- 6–12 weeks: Four feedings a day are usually adequate to meet nutritional demands. We suggest slightly “softening” the food with warm water before feeding and including a tablespoon or two of high-quality wet food. This will be more appealing and easier for the puppy to eat. Plus, by wetting it, you are also providing additional liquid.
- 3–6 months: Sometime during this period, decrease feedings from four to three a day. A pup should be losing her potbelly and pudginess by 12 weeks. If they are still roly-poly at this age, continue to feed puppy-size portions until body type matures.
- 6–12 months: Begin feeding twice daily. Spaying or neutering lowers energy requirements slightly; after the procedure, switch from nutrient-rich puppy food to adult maintenance food. Error on the side of caution: Better to be on puppy food a little too long than not long enough. Whenever switching food, gradually replace the new with the old. Any sudden change in food can result in digestive issues.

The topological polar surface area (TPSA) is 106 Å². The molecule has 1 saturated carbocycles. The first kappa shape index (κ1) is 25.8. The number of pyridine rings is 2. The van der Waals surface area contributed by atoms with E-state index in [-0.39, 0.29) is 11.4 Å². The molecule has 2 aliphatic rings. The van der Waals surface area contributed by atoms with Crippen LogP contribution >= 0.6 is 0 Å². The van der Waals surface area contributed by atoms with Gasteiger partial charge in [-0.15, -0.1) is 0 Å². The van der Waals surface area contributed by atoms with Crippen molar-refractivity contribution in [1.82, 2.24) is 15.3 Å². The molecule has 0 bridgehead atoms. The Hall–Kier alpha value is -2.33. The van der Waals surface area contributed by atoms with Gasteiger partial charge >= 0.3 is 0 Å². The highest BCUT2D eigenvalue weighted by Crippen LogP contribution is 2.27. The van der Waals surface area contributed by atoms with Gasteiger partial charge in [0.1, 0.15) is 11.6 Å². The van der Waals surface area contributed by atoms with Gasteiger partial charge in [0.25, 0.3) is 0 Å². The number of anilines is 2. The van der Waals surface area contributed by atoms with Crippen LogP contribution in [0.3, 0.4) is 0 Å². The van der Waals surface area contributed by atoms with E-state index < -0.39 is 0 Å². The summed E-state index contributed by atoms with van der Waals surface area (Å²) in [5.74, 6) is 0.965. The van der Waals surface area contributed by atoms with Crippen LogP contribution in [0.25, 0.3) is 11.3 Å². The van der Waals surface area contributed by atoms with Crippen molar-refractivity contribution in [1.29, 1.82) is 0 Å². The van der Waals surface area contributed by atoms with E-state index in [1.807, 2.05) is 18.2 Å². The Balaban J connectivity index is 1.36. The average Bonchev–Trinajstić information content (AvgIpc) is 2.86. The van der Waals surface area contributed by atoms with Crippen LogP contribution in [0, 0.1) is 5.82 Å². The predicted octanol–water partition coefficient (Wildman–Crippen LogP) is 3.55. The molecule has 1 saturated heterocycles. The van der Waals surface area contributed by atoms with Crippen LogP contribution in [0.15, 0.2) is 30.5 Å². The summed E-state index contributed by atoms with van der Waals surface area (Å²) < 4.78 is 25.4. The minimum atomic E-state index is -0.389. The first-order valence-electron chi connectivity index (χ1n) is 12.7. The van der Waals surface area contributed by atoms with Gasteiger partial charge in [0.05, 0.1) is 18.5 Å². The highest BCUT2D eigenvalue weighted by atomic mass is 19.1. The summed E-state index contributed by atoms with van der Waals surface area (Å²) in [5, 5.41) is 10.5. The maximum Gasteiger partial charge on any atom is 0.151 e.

- 1 Year: Most owners feed adult dogs two half-portions a day.
Treats are the best way to begin your relationship with your new puppy. However, we do have several precautions. In your Puppy Package, we provide any treats your puppy has been exposed to, typically they are very few. We HIGHLY suggest holding off on a lot of treats at first, let your puppy get settled into their new surrounding.
- First and foremost – NO RAWHIDE.
- Moderation is the key as too many treats may upset your puppy’s digestive system.
- Stick to one type/brand of a treat at a time. If you offer your puppy different types of treats and he has a reaction, you don’t know which treat had a negative effect.
BE CAREFUL with toys. In general, Olde English Bulldogges are “gulpers”, therefore, you have to be very careful about what toys and treats you use. Generally, we stay away from anything that squeaks as the small plastic squeaker can become a choking hazard. We suggest ropes, tires, “bully proof” type toys. Just remember, they will tear it up and you need to pay attention to what is inside.